It’s my protest album. I was trying to rail against what England had become, while we were writing it I was worried about what people would think, would it be too much? I didn’t want to be accused of jumping on some protest wagon. I did worry about it a lot, I didn’t want people to take it with a roll of the eyes or a yawn, I did worry about this all the time we were putting it together. But fortunately, it has been well received.
Steve Rothery said he wasn’t sure but that you might play some of F.E.A.R., but not all of it.
No, I think we’ve just taken the songs that we think work best with the classical elements, in that sense the songs have chosen themselves. I think we’re going to do New Kings that we’ve not done for a while. It will be good to break that back out.
That’s good, hopefully you’ll do lots of stuff I like, like the one about Donald Campbell.
Out of This World.
Some friends of mine got married and used Beautiful.
Yes, it’s usually Beautiful or No One Can for the weddings, it’s fabulous that they have such a profound effect on people, when I was a kid it was the Beatles that wrote the soundtrack to my life, so I was pleased to hear that Here Comes the Sun has become the most downloaded Beatles song. Especially as it’s both a George Harrison song and not one of their fabulous singles. It’s great when you can get songs that lift people out of their everyday gloom.
It must give you a great sense of satisfaction as a songwriter.
It does give you a great sense of satisfaction when words that you’ve written are as deeply embedded as they are in your own, it’s an amazing feeling.
Steve Rothery said you’d started working on your next album but not really got too far down the line with it yet.
Yes, it’s far too early to say, there’s been a lot of interest and happy accidents that maybe only last seconds and at some point, probably halfway through next year that we’ll get a feeling for the component parts, but I really couldn’t say as it could all go so many different ways that if I told you it may not even be true.
That’s fine, I understand that, but presumably as you are the one who writes most of the lyrics, have you got some train of thought thinking going on that may eventually turn into something hopefully?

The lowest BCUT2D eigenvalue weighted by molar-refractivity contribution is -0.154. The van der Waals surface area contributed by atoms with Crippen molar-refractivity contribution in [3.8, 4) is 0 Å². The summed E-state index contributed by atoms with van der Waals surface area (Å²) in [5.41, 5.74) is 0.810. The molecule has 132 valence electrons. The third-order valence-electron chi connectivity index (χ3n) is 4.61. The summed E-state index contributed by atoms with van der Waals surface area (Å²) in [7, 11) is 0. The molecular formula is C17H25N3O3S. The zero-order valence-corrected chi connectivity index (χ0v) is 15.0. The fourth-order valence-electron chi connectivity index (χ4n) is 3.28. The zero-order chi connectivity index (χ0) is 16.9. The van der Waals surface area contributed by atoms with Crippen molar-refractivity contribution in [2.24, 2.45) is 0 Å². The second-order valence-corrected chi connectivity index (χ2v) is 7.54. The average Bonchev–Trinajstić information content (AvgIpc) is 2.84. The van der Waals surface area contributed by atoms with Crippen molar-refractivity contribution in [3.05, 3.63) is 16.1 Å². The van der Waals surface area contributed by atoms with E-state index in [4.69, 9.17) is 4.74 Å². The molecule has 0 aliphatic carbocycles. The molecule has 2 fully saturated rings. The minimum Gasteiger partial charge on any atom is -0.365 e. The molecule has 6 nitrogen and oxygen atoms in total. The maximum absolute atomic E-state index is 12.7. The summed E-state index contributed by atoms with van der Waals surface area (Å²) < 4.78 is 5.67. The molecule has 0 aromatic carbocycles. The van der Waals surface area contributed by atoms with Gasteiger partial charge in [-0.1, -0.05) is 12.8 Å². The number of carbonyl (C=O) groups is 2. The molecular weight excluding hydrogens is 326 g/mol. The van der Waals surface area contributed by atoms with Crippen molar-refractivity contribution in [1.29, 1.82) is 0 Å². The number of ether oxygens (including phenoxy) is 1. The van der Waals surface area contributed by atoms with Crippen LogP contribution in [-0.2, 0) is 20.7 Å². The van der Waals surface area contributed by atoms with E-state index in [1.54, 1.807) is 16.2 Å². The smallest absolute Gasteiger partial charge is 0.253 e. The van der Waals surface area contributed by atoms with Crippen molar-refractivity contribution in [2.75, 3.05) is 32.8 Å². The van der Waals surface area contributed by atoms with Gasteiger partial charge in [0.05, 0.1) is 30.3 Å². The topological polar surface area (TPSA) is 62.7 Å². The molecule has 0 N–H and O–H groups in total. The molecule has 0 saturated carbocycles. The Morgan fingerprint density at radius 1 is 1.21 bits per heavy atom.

I have got loads of stuff that’s in so many different places and so many different areas of feeling from everything, songs that are a reflection of different parts of the world, and what we’ll use all very much remains to be seen.
I spoke to Steve about this, the current state of the U.K. and we’re obviously due to leave the E.U. at the end of October.
It’s going to be incredibly difficult with trucks stuck at borders and all the resultant difficulties thereafter, it’s all come about because some people… we got into this because someone was driving around in a bus saying that we’d get £350 million a week for the NHS, but since then it’s cost a billion pounds a month. People were duped, no one knew what leaving actually entailed. I think people are far more aware now of what will actually happen and are more informed. I think we should have another referendum, but I don’t think they would allow it as they know that we would vote in a different manner as we understand far more now than the lies that we were told by the people at the time.
I agree with you, but again I think the media bias and the lies that we’ve had to endure for the past three years are so big that they can’t afford to give us the choice to revisit that fateful decision.
Well Steve, sadly my time is gone so I’ll say thank you for your time, it’s been a real pleasure to speak with you and I’ll see you in Birmingham in a few weeks’ time.
Yes indeed, thanks John, it’s been good to talk with you too. Have a great weekend. Toodle pip.
Photos by Mike Ainscoe and Anne Marie, used with kind permission.